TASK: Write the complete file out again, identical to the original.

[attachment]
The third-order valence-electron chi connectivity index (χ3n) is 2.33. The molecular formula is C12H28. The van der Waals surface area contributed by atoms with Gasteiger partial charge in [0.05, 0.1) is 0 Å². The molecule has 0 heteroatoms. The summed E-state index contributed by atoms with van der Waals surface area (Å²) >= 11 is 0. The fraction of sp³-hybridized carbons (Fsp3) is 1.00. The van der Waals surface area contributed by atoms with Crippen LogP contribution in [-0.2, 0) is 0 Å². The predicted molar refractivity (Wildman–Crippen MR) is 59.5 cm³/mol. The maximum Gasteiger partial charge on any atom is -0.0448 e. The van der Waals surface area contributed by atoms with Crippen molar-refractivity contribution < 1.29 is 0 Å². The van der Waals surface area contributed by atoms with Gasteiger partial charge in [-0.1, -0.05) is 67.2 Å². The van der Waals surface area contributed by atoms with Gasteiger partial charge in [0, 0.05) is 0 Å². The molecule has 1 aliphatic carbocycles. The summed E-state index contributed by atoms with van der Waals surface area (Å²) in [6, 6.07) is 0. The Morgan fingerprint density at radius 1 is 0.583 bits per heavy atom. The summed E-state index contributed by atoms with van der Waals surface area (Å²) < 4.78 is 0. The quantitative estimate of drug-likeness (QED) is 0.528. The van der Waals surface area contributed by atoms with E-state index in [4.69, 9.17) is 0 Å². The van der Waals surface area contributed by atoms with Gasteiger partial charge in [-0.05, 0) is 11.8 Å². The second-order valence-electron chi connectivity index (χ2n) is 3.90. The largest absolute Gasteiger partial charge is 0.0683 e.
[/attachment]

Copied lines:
The third-order valence-electron chi connectivity index (χ3n) is 2.33. The molecular formula is C12H28. The van der Waals surface area contributed by atoms with Gasteiger partial charge in [0.05, 0.1) is 0 Å². The molecule has 0 heteroatoms. The summed E-state index contributed by atoms with van der Waals surface area (Å²) >= 11 is 0. The fraction of sp³-hybridized carbons (Fsp3) is 1.00. The van der Waals surface area contributed by atoms with Crippen LogP contribution in [-0.2, 0) is 0 Å². The predicted molar refractivity (Wildman–Crippen MR) is 59.5 cm³/mol. The maximum Gasteiger partial charge on any atom is -0.0448 e. The van der Waals surface area contributed by atoms with Crippen molar-refractivity contribution < 1.29 is 0 Å². The van der Waals surface area contributed by atoms with Gasteiger partial charge in [-0.1, -0.05) is 67.2 Å². The van der Waals surface area contributed by atoms with Gasteiger partial charge in [0, 0.05) is 0 Å². The molecule has 1 aliphatic carbocycles. The summed E-state index contributed by atoms with van der Waals surface area (Å²) in [6, 6.07) is 0. The Morgan fingerprint density at radius 1 is 0.583 bits per heavy atom. The summed E-state index contributed by atoms with van der Waals surface area (Å²) < 4.78 is 0. The quantitative estimate of drug-likeness (QED) is 0.528. The van der Waals surface area contributed by atoms with E-state index in [4.69, 9.17) is 0 Å². The van der Waals surface area contributed by atoms with Gasteiger partial charge in [-0.05, 0) is 11.8 Å². The second-order valence-electron chi connectivity index (χ2n) is 3.90. The largest absolute Gasteiger partial charge is 0.0683 e.